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ALS mutations in FUS causes neuronal dysfunction and death in C. elegans by a dominant gain-of-function mechanism

Murakami T, Yang S, Xie L, Kawano T, Fu D, Mukai A, Bohm C, Chen F, Robertson J, Suzuki H, Tartaglia GG, Vendruscolo M, Kaminski Schierle GS, Chan FTS, Moloney A, Crowther D, Kaminski CF, Zhen M, St. George-Hyslop P, "ALS mutations in FUS causes neuronal dysfunction and death in C. elegans by a dominant gain-of-function mechanism", Hum. Mol. Genet., 21(1), pp 1-9, (2012), DOI: 10.1093/hmg/ddr417 | pdf


Abstract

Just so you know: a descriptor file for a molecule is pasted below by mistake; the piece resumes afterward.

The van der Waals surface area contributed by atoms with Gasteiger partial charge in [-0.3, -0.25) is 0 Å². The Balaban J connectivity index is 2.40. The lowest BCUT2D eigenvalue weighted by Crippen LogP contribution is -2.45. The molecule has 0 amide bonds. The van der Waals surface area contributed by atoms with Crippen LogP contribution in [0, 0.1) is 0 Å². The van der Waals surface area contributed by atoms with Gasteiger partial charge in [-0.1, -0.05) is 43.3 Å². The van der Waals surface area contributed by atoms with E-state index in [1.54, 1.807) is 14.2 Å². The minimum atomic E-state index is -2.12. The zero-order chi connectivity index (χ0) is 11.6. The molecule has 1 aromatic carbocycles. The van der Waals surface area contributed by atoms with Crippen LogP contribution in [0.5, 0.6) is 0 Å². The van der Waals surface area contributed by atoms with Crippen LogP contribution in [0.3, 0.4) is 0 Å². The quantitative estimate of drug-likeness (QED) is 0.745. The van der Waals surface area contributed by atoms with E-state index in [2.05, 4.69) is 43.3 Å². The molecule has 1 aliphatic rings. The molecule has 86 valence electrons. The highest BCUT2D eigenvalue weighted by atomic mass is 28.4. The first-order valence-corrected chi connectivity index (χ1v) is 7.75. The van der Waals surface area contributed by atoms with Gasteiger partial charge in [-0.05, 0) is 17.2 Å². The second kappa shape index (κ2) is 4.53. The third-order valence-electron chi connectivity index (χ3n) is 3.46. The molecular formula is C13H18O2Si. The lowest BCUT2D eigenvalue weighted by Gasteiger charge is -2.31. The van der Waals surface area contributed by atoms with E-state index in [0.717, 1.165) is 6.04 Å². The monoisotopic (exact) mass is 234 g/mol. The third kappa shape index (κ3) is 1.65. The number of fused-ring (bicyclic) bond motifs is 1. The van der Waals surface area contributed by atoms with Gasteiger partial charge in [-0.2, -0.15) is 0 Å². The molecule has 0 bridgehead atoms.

It is unclear whether mutations in FUS cause familial ALS via a loss-of-function effect due to titrating FUS from the nucleus, or a gain-of-function effect from cytoplasmic over-abundance. To investigate this question we generated a series of independent C. elegans lines expressing mutant or wild-type human FUS. We show that mutant FUS, but not wild-type FUS, causes cytoplasmic mislocalisation associated with progressive motor dysfunction and reduced lifespan. The severity of the mutant phenotype in C. elegans was directly correlated with the severity of the illness caused by the same mutation in humans, arguing that this model closely replicates key features of the human illness. Importantly, the mutant phenotype could not be rescued by overexpression of wild-type FUS even though wild-type FUS had physiological intracellular localisation, and was not recruited to the cytoplasmic mutant FUS aggregates. Our data suggest that FUS mutants cause neuronal dysfunction by a dominant gain-of-function effect related either to neurotoxic aggregates of mutant FUS in the cytoplasm or to dysfunction in its RNA binding functions.